7
Sep

What You Should Do Before Hitting Send or Share

What You Should Do Before Hitting Send or Share

If you feel confused, you're not alone. One of the worst things about fake news is how deceptive it is. It's hard to know what's real and what's not anymore. The purveyors of this crap package it that way so that it gets around before someone can call BS on it. As Mark Twain once said,

"A lie can travel around the world while the truth is putting on its shoes." 

And therein lies the problem. The proverbial cat is out of the bag. The fake news has morphed into that genie who got out of the bottle or the cat that got out of the bag. There's no undoing it. It finds its place in the realm of "I read somewhere that" kind of thing. So, how can we stop this flow of deception?

Stopping Fake News in Its Tracks

The way to stop it is the truth's way of counting to 10 only it has to do with pausing before you hit send to ask yourself some important questions. Remember, mainstream media like NPR and CNN are just as guilty as the lone blog owner. In fact, they're often worse because they have a financial incentive to get you to click through on a sensationalized headline. Here are some steps you can take.

  • Question the source: Go to where the news came from originally, not a blogger or news site. Any info they have shared is subject to bias and cherrypicking.
  • Read beyond the headline: Health news is notorious for this one. A headline will speak of a cure or breakthrough but neglect to mention that the fact that an experiment was done on mice, not people. The physiology is not the same. It's not the same between mice and rats either.
  • Look at the numbers: A study involving five individuals is not a reason to get excited about new findings in anything. It's like saying if I tossed a coin five times and it was heads every time that means it will always be heads every time. And we know that's not true. To be valid, it has to be more in the tens to hundreds to thousands of participants, depending on the nature of the study or experiment.
  • Distinguish between study and experiment: An experiment is what we think of as a clinical trial. Researchers test a treatment versus the conventional one and a control group that receives no treatment or the current one. Neither the researchers or the participants know which group they are in to avoid bias. A study, on the other hand, often involves a large number of participants. But, the scientists question people about different variables, relying on their memory and recall. It's not that a study isn't valid, but rather it changes what conclusions we can draw from it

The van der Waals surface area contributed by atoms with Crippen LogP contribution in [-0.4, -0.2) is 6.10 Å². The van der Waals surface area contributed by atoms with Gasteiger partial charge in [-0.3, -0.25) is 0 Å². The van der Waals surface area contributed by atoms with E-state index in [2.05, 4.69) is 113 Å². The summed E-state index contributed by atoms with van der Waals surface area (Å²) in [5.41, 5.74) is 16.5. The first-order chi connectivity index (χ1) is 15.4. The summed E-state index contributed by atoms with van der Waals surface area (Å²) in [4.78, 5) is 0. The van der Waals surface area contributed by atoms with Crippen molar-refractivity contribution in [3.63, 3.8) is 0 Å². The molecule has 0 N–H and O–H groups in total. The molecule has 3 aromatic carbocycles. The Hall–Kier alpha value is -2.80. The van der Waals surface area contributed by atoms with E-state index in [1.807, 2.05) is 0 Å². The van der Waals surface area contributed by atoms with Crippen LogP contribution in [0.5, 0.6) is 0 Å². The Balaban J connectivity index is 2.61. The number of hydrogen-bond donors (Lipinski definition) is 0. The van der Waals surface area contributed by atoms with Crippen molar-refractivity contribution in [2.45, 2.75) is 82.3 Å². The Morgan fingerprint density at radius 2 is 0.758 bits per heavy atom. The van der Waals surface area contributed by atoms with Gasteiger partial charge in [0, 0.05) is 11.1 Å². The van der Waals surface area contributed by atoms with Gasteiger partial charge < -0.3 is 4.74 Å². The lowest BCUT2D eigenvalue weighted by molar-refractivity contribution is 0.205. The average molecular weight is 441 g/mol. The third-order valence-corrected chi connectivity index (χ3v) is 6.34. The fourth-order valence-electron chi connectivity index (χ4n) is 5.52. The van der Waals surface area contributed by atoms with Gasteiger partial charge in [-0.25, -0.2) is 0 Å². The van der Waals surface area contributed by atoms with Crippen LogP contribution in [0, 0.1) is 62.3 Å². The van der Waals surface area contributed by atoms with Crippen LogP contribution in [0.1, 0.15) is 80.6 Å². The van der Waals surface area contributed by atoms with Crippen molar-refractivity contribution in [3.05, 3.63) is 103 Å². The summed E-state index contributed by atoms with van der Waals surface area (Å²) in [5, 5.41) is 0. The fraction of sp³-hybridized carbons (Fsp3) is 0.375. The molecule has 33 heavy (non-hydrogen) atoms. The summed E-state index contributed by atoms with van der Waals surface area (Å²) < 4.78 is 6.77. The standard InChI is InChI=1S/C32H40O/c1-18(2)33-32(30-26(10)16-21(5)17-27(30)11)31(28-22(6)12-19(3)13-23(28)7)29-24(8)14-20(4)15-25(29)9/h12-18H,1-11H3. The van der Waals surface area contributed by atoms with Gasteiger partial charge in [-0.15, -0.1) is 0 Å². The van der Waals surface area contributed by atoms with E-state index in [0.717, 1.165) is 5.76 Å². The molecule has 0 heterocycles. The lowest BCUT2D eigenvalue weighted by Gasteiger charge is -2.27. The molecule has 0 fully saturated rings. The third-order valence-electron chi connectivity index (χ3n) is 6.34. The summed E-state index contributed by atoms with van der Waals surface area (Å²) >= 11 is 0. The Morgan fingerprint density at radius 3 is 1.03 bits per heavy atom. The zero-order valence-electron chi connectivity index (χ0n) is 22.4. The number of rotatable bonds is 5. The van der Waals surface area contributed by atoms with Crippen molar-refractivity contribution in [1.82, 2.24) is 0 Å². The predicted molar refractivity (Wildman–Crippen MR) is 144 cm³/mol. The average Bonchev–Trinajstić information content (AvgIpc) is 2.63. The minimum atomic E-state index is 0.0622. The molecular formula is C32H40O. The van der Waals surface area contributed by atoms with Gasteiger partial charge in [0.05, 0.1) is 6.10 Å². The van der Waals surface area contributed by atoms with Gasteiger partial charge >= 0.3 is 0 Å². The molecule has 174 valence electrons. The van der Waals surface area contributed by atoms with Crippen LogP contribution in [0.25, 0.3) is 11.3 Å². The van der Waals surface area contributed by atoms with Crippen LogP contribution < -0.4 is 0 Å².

• Correlation is not causation: A study can only find associations between things. It doesn't prove anything because too many other unknown things could have played a role. That's like saying wearing boxers causes prostate cancer.
  • Anecdotes are not evidence: Just like the participants in a study, you're relying on one person's experience. If she says a treatment worked, you can't be certain what she did fix her problem. Nor do you know if something else came into play. You can't even be sure she had whatever she said he had in the first place. For example, you have to question a story that makes a claim smoking causes GI issues because other factors could be the cause. A smoker may be more likely to drink or eat unhealthy which could the cause of her condition. 
  • Reading info on the internet doesn't make you an expert: Browsing articles and blogs on the internet doesn't make anyone an authority in anything but surfing. Education isn't something you get in an evening of reading. Besides, you also have to screen your sources to make sure what you're reading is valid in the first place.
  • Watch out for red flags: Anytime you see words or phrases like cure, breakthrough, "what your doctor doesn't want you to know," "big pharma," be careful. It's deception at its ignorant worse. They show a total lack of the most basic principles of science if you see them. Science never decides anything based on one study or experiment. It is the preponderance of the evidence that science speaks to along with its repeatability.
  • Give it a pass if it says "scientifically proven": Science never, ever proves anything. It merely makes conclusions on what it has observed. Don't believe me? Check out Albert Einstein's take on it when he said, "No amount of experimentation can ever prove me right; a single experiment can prove me wrong." Since science can't view every scenario, it can't make blanket statements. Anyone who says that phrase has just shown their card as someone who doesn't know the first thing about science or its methodology. We're talking Science 101.
  • Finally, know the difference between absolute and relative risk: When you see headlines that say A reduces B by 50 percent, you've been hooked by this insidious deception. Health news is filled with it. What they've done is to look at the raw numbers for their spin. For example, let's say your risk of getting Condition A is 0.5 percent in your lifetime. A study finds that doing B increases it to 1 percent. The headline you'll end up seeing will say B doubles your chances of getting Condition A. Technically, it's correct, but it's deceptive, to say the least.

Navigating the news is becoming more and more difficult as quacks turn to tricks like these to manipulate people. There's a whole science behind it. Essentially, it is using human psychology against itself. Play it smart; pause before you hit send or share.

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